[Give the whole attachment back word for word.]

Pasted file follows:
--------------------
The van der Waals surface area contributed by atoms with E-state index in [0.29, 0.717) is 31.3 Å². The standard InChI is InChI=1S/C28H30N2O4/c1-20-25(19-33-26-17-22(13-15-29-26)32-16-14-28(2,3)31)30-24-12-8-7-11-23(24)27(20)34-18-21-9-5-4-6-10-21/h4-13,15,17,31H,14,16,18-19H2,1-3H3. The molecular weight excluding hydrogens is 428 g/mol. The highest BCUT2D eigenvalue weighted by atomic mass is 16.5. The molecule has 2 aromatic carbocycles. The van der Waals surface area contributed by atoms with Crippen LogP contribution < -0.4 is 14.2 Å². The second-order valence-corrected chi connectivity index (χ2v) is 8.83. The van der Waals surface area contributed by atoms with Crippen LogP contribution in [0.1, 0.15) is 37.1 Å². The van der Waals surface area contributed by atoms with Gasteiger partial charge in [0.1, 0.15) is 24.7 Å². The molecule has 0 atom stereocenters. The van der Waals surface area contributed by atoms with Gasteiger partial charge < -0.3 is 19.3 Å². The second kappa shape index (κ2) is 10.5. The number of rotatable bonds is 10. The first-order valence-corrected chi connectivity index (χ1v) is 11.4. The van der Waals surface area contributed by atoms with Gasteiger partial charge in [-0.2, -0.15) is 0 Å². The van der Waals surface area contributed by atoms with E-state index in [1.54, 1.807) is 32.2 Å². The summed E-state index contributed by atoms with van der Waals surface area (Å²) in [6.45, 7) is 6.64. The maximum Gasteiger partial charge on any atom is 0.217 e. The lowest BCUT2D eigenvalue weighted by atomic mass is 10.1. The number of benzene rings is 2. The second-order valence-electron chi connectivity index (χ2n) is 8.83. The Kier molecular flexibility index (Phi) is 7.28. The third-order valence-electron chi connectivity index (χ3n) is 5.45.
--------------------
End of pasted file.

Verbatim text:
The van der Waals surface area contributed by atoms with E-state index in [0.29, 0.717) is 31.3 Å². The standard InChI is InChI=1S/C28H30N2O4/c1-20-25(19-33-26-17-22(13-15-29-26)32-16-14-28(2,3)31)30-24-12-8-7-11-23(24)27(20)34-18-21-9-5-4-6-10-21/h4-13,15,17,31H,14,16,18-19H2,1-3H3. The molecular weight excluding hydrogens is 428 g/mol. The highest BCUT2D eigenvalue weighted by atomic mass is 16.5. The molecule has 2 aromatic carbocycles. The van der Waals surface area contributed by atoms with Crippen LogP contribution < -0.4 is 14.2 Å². The second-order valence-corrected chi connectivity index (χ2v) is 8.83. The van der Waals surface area contributed by atoms with Crippen LogP contribution in [0.1, 0.15) is 37.1 Å². The van der Waals surface area contributed by atoms with Gasteiger partial charge in [0.1, 0.15) is 24.7 Å². The molecule has 0 atom stereocenters. The van der Waals surface area contributed by atoms with Gasteiger partial charge < -0.3 is 19.3 Å². The second kappa shape index (κ2) is 10.5. The number of rotatable bonds is 10. The first-order valence-corrected chi connectivity index (χ1v) is 11.4. The van der Waals surface area contributed by atoms with Gasteiger partial charge in [-0.2, -0.15) is 0 Å². The van der Waals surface area contributed by atoms with E-state index in [1.54, 1.807) is 32.2 Å². The summed E-state index contributed by atoms with van der Waals surface area (Å²) in [6.45, 7) is 6.64. The maximum Gasteiger partial charge on any atom is 0.217 e. The lowest BCUT2D eigenvalue weighted by atomic mass is 10.1. The number of benzene rings is 2. The second-order valence-electron chi connectivity index (χ2n) is 8.83. The Kier molecular flexibility index (Phi) is 7.28. The third-order valence-electron chi connectivity index (χ3n) is 5.45.